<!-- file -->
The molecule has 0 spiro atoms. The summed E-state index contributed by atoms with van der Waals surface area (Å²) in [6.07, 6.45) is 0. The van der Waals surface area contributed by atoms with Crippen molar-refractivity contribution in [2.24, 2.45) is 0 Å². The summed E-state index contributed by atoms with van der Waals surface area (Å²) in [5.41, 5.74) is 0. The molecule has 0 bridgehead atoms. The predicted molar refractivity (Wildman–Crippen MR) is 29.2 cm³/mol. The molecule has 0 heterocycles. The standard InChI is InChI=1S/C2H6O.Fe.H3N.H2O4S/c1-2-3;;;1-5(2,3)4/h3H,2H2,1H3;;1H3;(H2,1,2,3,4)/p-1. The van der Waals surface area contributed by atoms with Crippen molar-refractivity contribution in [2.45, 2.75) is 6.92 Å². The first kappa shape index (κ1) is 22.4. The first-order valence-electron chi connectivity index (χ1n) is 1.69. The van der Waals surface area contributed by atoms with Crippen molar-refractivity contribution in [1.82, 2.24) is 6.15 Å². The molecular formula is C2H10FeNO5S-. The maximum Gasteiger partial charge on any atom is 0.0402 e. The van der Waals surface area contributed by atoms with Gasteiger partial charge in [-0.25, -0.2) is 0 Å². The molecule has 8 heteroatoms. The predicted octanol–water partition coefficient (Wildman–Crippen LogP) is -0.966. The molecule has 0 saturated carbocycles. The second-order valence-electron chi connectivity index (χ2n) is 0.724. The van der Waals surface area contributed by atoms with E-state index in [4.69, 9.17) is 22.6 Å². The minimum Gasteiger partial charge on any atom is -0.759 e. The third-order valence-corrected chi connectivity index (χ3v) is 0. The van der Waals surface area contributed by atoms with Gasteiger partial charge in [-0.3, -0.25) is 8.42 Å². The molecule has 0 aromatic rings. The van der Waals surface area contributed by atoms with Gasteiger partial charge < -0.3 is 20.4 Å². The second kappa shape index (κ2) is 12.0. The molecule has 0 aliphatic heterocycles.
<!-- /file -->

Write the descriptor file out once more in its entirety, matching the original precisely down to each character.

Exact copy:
The molecule has 0 spiro atoms. The summed E-state index contributed by atoms with van der Waals surface area (Å²) in [6.07, 6.45) is 0. The van der Waals surface area contributed by atoms with Crippen molar-refractivity contribution in [2.24, 2.45) is 0 Å². The summed E-state index contributed by atoms with van der Waals surface area (Å²) in [5.41, 5.74) is 0. The molecule has 0 bridgehead atoms. The predicted molar refractivity (Wildman–Crippen MR) is 29.2 cm³/mol. The molecule has 0 heterocycles. The standard InChI is InChI=1S/C2H6O.Fe.H3N.H2O4S/c1-2-3;;;1-5(2,3)4/h3H,2H2,1H3;;1H3;(H2,1,2,3,4)/p-1. The van der Waals surface area contributed by atoms with Crippen molar-refractivity contribution in [2.45, 2.75) is 6.92 Å². The first kappa shape index (κ1) is 22.4. The first-order valence-electron chi connectivity index (χ1n) is 1.69. The van der Waals surface area contributed by atoms with Crippen molar-refractivity contribution in [1.82, 2.24) is 6.15 Å². The molecular formula is C2H10FeNO5S-. The maximum Gasteiger partial charge on any atom is 0.0402 e. The van der Waals surface area contributed by atoms with Gasteiger partial charge in [-0.25, -0.2) is 0 Å². The molecule has 8 heteroatoms. The predicted octanol–water partition coefficient (Wildman–Crippen LogP) is -0.966. The molecule has 0 saturated carbocycles. The second-order valence-electron chi connectivity index (χ2n) is 0.724. The van der Waals surface area contributed by atoms with E-state index in [4.69, 9.17) is 22.6 Å². The minimum Gasteiger partial charge on any atom is -0.759 e. The third-order valence-corrected chi connectivity index (χ3v) is 0. The van der Waals surface area contributed by atoms with Gasteiger partial charge in [-0.3, -0.25) is 8.42 Å². The molecule has 0 aromatic rings. The van der Waals surface area contributed by atoms with Gasteiger partial charge < -0.3 is 20.4 Å². The second kappa shape index (κ2) is 12.0. The molecule has 0 aliphatic heterocycles.